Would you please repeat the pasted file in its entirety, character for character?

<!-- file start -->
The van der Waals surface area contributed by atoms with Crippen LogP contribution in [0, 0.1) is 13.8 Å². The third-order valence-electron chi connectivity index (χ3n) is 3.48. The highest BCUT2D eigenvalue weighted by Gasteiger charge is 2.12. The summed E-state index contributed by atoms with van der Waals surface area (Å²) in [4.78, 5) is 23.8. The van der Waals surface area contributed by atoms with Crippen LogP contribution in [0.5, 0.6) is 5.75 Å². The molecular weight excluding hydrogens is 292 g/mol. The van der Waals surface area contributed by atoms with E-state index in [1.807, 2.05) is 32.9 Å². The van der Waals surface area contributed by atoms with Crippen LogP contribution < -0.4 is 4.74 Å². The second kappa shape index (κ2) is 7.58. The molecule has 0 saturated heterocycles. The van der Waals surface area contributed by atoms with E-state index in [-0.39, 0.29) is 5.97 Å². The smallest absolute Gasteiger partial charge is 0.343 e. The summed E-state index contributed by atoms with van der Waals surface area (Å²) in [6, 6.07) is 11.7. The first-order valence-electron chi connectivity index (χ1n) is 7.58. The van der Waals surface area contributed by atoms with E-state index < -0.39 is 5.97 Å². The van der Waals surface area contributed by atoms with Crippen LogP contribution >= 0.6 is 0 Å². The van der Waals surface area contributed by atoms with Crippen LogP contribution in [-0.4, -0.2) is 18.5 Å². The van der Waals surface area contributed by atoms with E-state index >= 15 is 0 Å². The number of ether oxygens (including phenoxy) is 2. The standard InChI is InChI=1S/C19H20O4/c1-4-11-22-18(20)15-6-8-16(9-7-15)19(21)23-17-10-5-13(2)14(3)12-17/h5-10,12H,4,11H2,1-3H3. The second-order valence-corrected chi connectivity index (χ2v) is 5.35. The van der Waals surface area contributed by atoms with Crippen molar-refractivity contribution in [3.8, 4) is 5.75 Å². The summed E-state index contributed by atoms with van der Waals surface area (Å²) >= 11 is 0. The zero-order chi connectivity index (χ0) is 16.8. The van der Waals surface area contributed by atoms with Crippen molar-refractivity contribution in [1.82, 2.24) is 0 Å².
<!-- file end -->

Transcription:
The van der Waals surface area contributed by atoms with Crippen LogP contribution in [0, 0.1) is 13.8 Å². The third-order valence-electron chi connectivity index (χ3n) is 3.48. The highest BCUT2D eigenvalue weighted by Gasteiger charge is 2.12. The summed E-state index contributed by atoms with van der Waals surface area (Å²) in [4.78, 5) is 23.8. The van der Waals surface area contributed by atoms with Crippen LogP contribution in [0.5, 0.6) is 5.75 Å². The molecular weight excluding hydrogens is 292 g/mol. The van der Waals surface area contributed by atoms with E-state index in [1.807, 2.05) is 32.9 Å². The van der Waals surface area contributed by atoms with Crippen LogP contribution < -0.4 is 4.74 Å². The second kappa shape index (κ2) is 7.58. The molecule has 0 saturated heterocycles. The van der Waals surface area contributed by atoms with E-state index in [-0.39, 0.29) is 5.97 Å². The smallest absolute Gasteiger partial charge is 0.343 e. The summed E-state index contributed by atoms with van der Waals surface area (Å²) in [6, 6.07) is 11.7. The first-order valence-electron chi connectivity index (χ1n) is 7.58. The van der Waals surface area contributed by atoms with E-state index < -0.39 is 5.97 Å². The van der Waals surface area contributed by atoms with Crippen LogP contribution >= 0.6 is 0 Å². The van der Waals surface area contributed by atoms with Crippen LogP contribution in [-0.4, -0.2) is 18.5 Å². The van der Waals surface area contributed by atoms with E-state index >= 15 is 0 Å². The number of ether oxygens (including phenoxy) is 2. The standard InChI is InChI=1S/C19H20O4/c1-4-11-22-18(20)15-6-8-16(9-7-15)19(21)23-17-10-5-13(2)14(3)12-17/h5-10,12H,4,11H2,1-3H3. The second-order valence-corrected chi connectivity index (χ2v) is 5.35. The van der Waals surface area contributed by atoms with Crippen molar-refractivity contribution in [3.8, 4) is 5.75 Å². The summed E-state index contributed by atoms with van der Waals surface area (Å²) >= 11 is 0. The zero-order chi connectivity index (χ0) is 16.8. The van der Waals surface area contributed by atoms with Crippen molar-refractivity contribution in [1.82, 2.24) is 0 Å².